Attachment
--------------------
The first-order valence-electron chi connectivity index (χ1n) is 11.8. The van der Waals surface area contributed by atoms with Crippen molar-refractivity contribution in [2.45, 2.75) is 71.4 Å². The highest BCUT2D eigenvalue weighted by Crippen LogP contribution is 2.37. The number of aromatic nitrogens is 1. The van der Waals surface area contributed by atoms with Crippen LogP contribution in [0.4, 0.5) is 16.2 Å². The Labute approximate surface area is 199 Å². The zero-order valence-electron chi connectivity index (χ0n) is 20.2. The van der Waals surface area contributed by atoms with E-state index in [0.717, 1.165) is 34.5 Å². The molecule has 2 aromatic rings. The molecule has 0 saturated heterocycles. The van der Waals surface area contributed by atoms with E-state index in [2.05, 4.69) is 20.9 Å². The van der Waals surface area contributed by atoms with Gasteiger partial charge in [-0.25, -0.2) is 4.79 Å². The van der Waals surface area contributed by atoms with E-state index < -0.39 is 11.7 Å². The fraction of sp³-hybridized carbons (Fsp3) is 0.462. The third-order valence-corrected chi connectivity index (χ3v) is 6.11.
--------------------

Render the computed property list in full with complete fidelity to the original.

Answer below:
The first-order valence-electron chi connectivity index (χ1n) is 11.8. The van der Waals surface area contributed by atoms with Crippen molar-refractivity contribution in [2.45, 2.75) is 71.4 Å². The highest BCUT2D eigenvalue weighted by Crippen LogP contribution is 2.37. The number of aromatic nitrogens is 1. The van der Waals surface area contributed by atoms with Crippen LogP contribution in [0.4, 0.5) is 16.2 Å². The Labute approximate surface area is 199 Å². The zero-order valence-electron chi connectivity index (χ0n) is 20.2. The van der Waals surface area contributed by atoms with E-state index in [0.717, 1.165) is 34.5 Å². The molecule has 2 aromatic rings. The molecule has 0 saturated heterocycles. The van der Waals surface area contributed by atoms with E-state index in [2.05, 4.69) is 20.9 Å². The van der Waals surface area contributed by atoms with Gasteiger partial charge in [-0.25, -0.2) is 4.79 Å². The van der Waals surface area contributed by atoms with E-state index < -0.39 is 11.7 Å². The fraction of sp³-hybridized carbons (Fsp3) is 0.462. The third-order valence-corrected chi connectivity index (χ3v) is 6.11.